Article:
New volunteer network connects more than 3,000 volunteers and social sector partners

The network will operate as a platform to coordinate family-centric programmes by the Ministry of Social and Family Development. ST PHOTO: LIM YAOHUI

SINGAPORE - More than 3,000 volunteers and partners will be brought together under a single umbrella through the MSFCare Network, which was launched on Monday (Jan 24).

The network will operate as a platform to coordinate family-centric programmes by the Ministry of Social and Family Development (MSF) and connect individual volunteers with one another, enabling them to share experiences and advice.

The network's launch on Monday coincided with the annual MSF Volunteer and Partner Awards (MVPA), where close to 400 volunteers and social sector professionals were honoured for their service to the community.

During his opening address at the virtual ceremony, Minister for Social and Family Development Masagos Zulkifli thanked recipients for their contributions and for their efforts.

"Volunteers are essential in our work to build strong, resilient families and to support those in need. Many are good-hearted individuals who take on front-line roles, giving their time to deliver practical care.

"While their roles may differ according to their interests and the causes that they serve, each of our volunteers plays a vital role in nurturing and building lives alongside MSF and our partners, contributing towards our mission to strengthen families in one way or another," he added.

Mr Masagos noted that the MSFCare Network will lay the groundwork for new ideas and solutions that impact those in need.

MSF also launched a MSFCare Network portal, to make it easier for the public to explore volunteering opportunities that match their preferred causes and interest areas.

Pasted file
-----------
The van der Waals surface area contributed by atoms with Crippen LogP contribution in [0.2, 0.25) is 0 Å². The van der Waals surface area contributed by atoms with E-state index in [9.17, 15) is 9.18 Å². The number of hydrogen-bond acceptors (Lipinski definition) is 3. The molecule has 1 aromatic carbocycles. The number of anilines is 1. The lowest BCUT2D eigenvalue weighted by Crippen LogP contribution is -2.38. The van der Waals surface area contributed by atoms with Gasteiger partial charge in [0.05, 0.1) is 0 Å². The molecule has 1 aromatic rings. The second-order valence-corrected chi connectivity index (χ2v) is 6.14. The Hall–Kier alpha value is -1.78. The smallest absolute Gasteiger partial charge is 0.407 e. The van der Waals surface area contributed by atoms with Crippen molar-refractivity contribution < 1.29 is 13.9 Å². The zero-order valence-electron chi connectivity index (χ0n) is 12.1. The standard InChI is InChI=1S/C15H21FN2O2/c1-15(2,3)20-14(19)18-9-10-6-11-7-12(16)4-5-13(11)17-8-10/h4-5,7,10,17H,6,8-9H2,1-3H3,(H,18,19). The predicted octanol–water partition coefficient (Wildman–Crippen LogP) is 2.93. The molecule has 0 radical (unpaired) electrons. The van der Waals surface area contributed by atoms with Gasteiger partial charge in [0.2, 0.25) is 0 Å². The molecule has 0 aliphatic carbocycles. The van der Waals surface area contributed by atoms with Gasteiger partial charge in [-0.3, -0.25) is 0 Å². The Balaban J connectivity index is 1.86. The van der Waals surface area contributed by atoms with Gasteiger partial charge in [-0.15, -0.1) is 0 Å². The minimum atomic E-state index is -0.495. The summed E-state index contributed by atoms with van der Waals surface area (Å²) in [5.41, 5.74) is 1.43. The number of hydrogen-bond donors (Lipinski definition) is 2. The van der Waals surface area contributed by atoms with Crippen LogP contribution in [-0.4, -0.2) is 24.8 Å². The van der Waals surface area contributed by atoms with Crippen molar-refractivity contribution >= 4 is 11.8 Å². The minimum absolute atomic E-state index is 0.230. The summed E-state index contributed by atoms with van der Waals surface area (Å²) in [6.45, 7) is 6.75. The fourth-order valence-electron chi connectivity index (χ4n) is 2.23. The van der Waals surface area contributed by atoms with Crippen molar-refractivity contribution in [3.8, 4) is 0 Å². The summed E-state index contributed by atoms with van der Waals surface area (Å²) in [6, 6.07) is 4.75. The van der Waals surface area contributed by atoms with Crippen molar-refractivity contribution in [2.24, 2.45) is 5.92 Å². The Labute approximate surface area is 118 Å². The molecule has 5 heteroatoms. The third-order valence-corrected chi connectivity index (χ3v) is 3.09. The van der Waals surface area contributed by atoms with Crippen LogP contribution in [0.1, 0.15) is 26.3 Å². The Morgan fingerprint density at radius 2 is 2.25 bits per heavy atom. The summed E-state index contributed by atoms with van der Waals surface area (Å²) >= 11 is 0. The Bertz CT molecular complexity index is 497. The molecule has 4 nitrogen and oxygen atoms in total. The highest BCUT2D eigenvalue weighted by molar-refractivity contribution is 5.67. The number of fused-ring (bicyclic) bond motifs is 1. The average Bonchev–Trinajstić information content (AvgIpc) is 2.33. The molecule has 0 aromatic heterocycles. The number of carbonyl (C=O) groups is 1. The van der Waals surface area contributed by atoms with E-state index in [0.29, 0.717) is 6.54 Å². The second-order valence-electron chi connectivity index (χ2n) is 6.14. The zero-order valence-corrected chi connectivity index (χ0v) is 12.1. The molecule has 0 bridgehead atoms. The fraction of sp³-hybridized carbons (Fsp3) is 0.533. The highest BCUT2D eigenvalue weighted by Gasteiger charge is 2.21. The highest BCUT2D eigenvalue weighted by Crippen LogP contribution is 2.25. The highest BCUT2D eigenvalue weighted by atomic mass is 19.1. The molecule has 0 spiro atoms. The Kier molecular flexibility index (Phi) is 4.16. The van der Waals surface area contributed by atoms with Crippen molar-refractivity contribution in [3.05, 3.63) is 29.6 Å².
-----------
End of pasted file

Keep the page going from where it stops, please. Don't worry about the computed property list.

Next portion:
First held in 2009, the MVPA recognises the commitment and dedication of MSF's volunteers and partners.

This year's awards have the highest number of recipients in a given year to date.

One of the recipients is 85-year-old volunteer court mediator Krishna Veerappen.

A retired civil engineer, Mr Krishna began mediating in 1997. Lawyers who had seen his negotiating skills in settling disputes between developers, architects and others during projects encouraged him to attend a mediation course and become a mediator.

Over the last two decades, Mr Krishna has been a mediator at the Singapore Mediation Centre, Community Mediation Centre, State Courts and Family Justice Courts. He received the Long Service Award at the MVPA ceremony.

"My interest in mediation stems from a desire to guide people to a mutual understanding which works for both parties. Sometimes, people whom I have helped come across me in the street and they appreciate the work I did, even if I may not remember them. That is fulfilling," he said.

Mr Krishna, who has a son and three grandchildren, added: "I take the award in my stride and hope to continue mediating for as long as I can."

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